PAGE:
Literacy gender gap by state

Figure 7: Gender Gap in Literacy Rates (2017-18)

Source: Periodic Labour Force Survey (2017-18), NSSO@Observer Research Foundation’s India Data Labs

Rajasthan is the worst performer in terms of the literacy gender gap. At 29 percentage points,[40] the literacy gender gap in Rajasthan is more than four times the 2016 global average gap. The female literacy rate in the state stands at 49.3 percent[41]—meaning that one of every two females in Rajasthan is illiterate. On the other end of the scale, Kerala and northeastern states such as Meghalaya, Mizoram, Tripura, Assam, and Nagaland have a literacy gender gap of less than nine percentage points, making them the top performers among all of India’s states. Such exemplary performance by these states can be attributed to various historical and socio-cultural factors, and not solely the successes of specific policy initiatives.[b]

Literacy Gender Gap by Age and by State

Figure 8: Reduction in the Literacy Gender Gap over 30 Years in the Age Group 6-14 Years (1987-88 to 2017-18)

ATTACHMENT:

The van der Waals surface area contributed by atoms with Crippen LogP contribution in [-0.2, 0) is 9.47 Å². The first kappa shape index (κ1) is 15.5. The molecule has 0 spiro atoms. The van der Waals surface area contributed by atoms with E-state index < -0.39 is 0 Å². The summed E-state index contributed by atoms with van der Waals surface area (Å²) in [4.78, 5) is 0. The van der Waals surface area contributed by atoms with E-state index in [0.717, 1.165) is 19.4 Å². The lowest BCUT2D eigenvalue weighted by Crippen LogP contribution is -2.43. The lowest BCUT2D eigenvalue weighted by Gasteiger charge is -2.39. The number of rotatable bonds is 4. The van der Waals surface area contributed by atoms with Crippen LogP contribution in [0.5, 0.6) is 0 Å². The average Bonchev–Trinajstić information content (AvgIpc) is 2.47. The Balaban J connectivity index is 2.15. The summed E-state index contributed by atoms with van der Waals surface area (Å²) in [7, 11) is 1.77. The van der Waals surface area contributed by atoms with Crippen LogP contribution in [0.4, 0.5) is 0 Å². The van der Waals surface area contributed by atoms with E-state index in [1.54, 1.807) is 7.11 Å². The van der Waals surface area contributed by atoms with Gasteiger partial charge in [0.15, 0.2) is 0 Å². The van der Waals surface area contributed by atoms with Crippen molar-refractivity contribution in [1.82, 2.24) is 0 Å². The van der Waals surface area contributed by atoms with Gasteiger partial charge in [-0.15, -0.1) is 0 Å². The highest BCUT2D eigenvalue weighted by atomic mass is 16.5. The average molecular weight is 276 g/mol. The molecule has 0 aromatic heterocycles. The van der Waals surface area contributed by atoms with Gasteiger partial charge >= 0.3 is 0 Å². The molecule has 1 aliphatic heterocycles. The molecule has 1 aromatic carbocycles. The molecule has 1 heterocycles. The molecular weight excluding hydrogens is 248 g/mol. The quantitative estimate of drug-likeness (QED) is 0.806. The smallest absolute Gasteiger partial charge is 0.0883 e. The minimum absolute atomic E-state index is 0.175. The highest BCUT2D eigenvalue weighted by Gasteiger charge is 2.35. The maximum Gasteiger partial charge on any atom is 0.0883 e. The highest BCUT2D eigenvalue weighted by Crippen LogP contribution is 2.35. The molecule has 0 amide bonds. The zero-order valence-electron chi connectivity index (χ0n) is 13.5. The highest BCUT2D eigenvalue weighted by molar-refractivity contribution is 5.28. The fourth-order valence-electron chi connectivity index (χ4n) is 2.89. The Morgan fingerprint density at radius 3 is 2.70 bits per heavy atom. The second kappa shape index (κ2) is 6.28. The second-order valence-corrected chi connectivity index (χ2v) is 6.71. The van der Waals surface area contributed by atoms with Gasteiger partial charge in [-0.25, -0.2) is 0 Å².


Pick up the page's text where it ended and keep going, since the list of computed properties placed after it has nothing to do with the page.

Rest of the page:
Source: National Sample Survey @ Observer Research Foundation’s India Data Labs

Figure 8 shows the reduction in the literacy gender gap for children, for each state over a span of 30 years (from 1987-88 through 2017-18). Rajasthan has made extraordinary progress in this category. As per the 43rd NSS Round (1987-88), the male and female literacy rates in Rajasthan were 63.5 percent and 30 percent, respectively. However, data from the Periodic Labour Force Survey (2017-18) shows a convergence in male and female literacy rates for children in Rajasthan, with male literacy rate standing at 95.3 percent and that for females at 95.4 percent. The numbers for states such as Uttar Pradesh and Madhya Pradesh paint a similar picture.

Figure 9: Reduction in the Literacy Gender Gap over 30 Years in the Age Group 15-24 Years (1987-88 to 2017-18)

Source: National Sample Survey @ Observer Research Foundation’s India Data Labs

The trends for youth literacy are similar to those for children. Rajasthan is again the top performer, having reduced the literacy gender gap from 43 percentage points to nine percentage points over three decades. While the gender gap in Rajasthan is still more than twice the national average, there has been a significant improvement in literacy in this state, in absolute as well as relative terms. The lowest reduction in the gender gap during the same period has occurred in Mizoram, because to begin with, the gap was already negligible 30 years ago.

Thus, even a state-level analysis confirms that the gap between male and female literacy rates for children and youth has been shrinking steadily, thereby signalling greater gender parity in literacy attainment.